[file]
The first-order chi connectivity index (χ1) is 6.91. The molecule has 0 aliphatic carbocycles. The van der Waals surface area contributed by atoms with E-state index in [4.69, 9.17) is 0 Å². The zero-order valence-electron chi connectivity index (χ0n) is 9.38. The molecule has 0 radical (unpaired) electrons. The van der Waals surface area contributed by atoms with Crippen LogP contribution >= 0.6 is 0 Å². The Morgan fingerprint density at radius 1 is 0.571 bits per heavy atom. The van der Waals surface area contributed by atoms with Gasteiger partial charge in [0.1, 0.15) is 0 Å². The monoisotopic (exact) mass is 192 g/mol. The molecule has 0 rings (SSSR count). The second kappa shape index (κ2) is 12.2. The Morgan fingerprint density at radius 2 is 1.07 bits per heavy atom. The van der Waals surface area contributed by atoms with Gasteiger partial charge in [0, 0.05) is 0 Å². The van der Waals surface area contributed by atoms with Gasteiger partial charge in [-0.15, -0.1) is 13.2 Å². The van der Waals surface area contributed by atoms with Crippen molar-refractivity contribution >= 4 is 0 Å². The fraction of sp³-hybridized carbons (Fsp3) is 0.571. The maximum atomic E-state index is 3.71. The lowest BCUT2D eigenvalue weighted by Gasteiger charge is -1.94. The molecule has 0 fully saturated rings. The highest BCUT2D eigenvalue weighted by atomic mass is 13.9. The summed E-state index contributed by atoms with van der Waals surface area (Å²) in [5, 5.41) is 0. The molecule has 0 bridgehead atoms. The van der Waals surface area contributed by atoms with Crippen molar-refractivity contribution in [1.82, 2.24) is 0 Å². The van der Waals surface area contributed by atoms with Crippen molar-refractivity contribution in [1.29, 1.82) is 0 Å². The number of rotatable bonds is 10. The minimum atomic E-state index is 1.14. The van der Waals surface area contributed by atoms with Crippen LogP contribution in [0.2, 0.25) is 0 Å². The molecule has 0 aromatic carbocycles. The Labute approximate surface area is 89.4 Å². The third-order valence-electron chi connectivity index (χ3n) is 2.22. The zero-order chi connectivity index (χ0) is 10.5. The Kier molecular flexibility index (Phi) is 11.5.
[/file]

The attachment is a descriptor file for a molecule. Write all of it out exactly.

The first-order chi connectivity index (χ1) is 6.91. The molecule has 0 aliphatic carbocycles. The van der Waals surface area contributed by atoms with E-state index in [4.69, 9.17) is 0 Å². The zero-order valence-electron chi connectivity index (χ0n) is 9.38. The molecule has 0 radical (unpaired) electrons. The van der Waals surface area contributed by atoms with Crippen LogP contribution >= 0.6 is 0 Å². The Morgan fingerprint density at radius 1 is 0.571 bits per heavy atom. The van der Waals surface area contributed by atoms with Gasteiger partial charge in [0.1, 0.15) is 0 Å². The monoisotopic (exact) mass is 192 g/mol. The molecule has 0 rings (SSSR count). The second kappa shape index (κ2) is 12.2. The Morgan fingerprint density at radius 2 is 1.07 bits per heavy atom. The van der Waals surface area contributed by atoms with Gasteiger partial charge in [0, 0.05) is 0 Å². The van der Waals surface area contributed by atoms with Gasteiger partial charge in [-0.15, -0.1) is 13.2 Å². The van der Waals surface area contributed by atoms with Crippen molar-refractivity contribution >= 4 is 0 Å². The fraction of sp³-hybridized carbons (Fsp3) is 0.571. The maximum atomic E-state index is 3.71. The lowest BCUT2D eigenvalue weighted by Gasteiger charge is -1.94. The molecule has 0 fully saturated rings. The highest BCUT2D eigenvalue weighted by atomic mass is 13.9. The summed E-state index contributed by atoms with van der Waals surface area (Å²) in [5, 5.41) is 0. The molecule has 0 bridgehead atoms. The van der Waals surface area contributed by atoms with Crippen molar-refractivity contribution in [1.82, 2.24) is 0 Å². The van der Waals surface area contributed by atoms with Crippen molar-refractivity contribution in [1.29, 1.82) is 0 Å². The number of rotatable bonds is 10. The minimum atomic E-state index is 1.14. The van der Waals surface area contributed by atoms with Crippen LogP contribution in [0.2, 0.25) is 0 Å². The molecule has 0 aromatic carbocycles. The Labute approximate surface area is 89.4 Å². The third-order valence-electron chi connectivity index (χ3n) is 2.22. The zero-order chi connectivity index (χ0) is 10.5. The Kier molecular flexibility index (Phi) is 11.5.